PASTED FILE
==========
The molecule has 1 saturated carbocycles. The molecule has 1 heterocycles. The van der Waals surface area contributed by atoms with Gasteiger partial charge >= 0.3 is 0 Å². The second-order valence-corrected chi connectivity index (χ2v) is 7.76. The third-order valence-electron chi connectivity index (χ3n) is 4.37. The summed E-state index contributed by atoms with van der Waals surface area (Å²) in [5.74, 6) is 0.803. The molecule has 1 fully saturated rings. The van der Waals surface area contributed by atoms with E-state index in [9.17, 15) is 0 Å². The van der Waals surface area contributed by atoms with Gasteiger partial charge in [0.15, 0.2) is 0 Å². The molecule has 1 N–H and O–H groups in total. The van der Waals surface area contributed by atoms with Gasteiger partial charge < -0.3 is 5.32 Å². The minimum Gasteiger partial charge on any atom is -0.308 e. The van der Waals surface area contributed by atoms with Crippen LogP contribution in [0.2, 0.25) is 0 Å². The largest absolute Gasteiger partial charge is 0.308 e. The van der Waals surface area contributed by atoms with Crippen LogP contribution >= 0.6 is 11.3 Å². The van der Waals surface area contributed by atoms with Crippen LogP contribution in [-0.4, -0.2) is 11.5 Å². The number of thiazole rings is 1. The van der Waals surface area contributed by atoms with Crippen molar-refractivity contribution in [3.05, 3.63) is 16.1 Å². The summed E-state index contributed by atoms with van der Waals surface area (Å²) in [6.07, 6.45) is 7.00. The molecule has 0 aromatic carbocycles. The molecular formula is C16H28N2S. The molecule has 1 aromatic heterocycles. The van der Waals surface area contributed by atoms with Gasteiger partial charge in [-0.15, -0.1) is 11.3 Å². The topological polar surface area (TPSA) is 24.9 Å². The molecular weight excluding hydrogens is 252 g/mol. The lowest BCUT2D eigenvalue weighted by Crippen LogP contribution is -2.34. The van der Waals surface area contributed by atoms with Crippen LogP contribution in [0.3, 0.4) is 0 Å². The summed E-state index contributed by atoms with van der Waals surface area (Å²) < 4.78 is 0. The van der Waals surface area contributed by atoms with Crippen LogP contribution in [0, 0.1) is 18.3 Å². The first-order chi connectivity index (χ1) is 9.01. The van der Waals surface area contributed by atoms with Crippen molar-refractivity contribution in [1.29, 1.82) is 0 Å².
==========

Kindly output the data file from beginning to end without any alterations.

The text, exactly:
The molecule has 1 saturated carbocycles. The molecule has 1 heterocycles. The van der Waals surface area contributed by atoms with Gasteiger partial charge >= 0.3 is 0 Å². The second-order valence-corrected chi connectivity index (χ2v) is 7.76. The third-order valence-electron chi connectivity index (χ3n) is 4.37. The summed E-state index contributed by atoms with van der Waals surface area (Å²) in [5.74, 6) is 0.803. The molecule has 1 fully saturated rings. The van der Waals surface area contributed by atoms with E-state index in [9.17, 15) is 0 Å². The van der Waals surface area contributed by atoms with Gasteiger partial charge in [0.15, 0.2) is 0 Å². The molecule has 1 N–H and O–H groups in total. The van der Waals surface area contributed by atoms with Gasteiger partial charge < -0.3 is 5.32 Å². The minimum Gasteiger partial charge on any atom is -0.308 e. The van der Waals surface area contributed by atoms with Crippen LogP contribution in [0.2, 0.25) is 0 Å². The largest absolute Gasteiger partial charge is 0.308 e. The van der Waals surface area contributed by atoms with Crippen LogP contribution >= 0.6 is 11.3 Å². The van der Waals surface area contributed by atoms with Crippen LogP contribution in [-0.4, -0.2) is 11.5 Å². The number of thiazole rings is 1. The van der Waals surface area contributed by atoms with Crippen molar-refractivity contribution in [3.05, 3.63) is 16.1 Å². The summed E-state index contributed by atoms with van der Waals surface area (Å²) in [6.07, 6.45) is 7.00. The molecule has 0 aromatic carbocycles. The molecular formula is C16H28N2S. The molecule has 1 aromatic heterocycles. The van der Waals surface area contributed by atoms with Gasteiger partial charge in [-0.15, -0.1) is 11.3 Å². The topological polar surface area (TPSA) is 24.9 Å². The molecular weight excluding hydrogens is 252 g/mol. The lowest BCUT2D eigenvalue weighted by Crippen LogP contribution is -2.34. The van der Waals surface area contributed by atoms with Crippen LogP contribution in [0.3, 0.4) is 0 Å². The summed E-state index contributed by atoms with van der Waals surface area (Å²) < 4.78 is 0. The van der Waals surface area contributed by atoms with Crippen LogP contribution in [0, 0.1) is 18.3 Å². The first-order chi connectivity index (χ1) is 9.01. The van der Waals surface area contributed by atoms with Crippen molar-refractivity contribution in [1.29, 1.82) is 0 Å².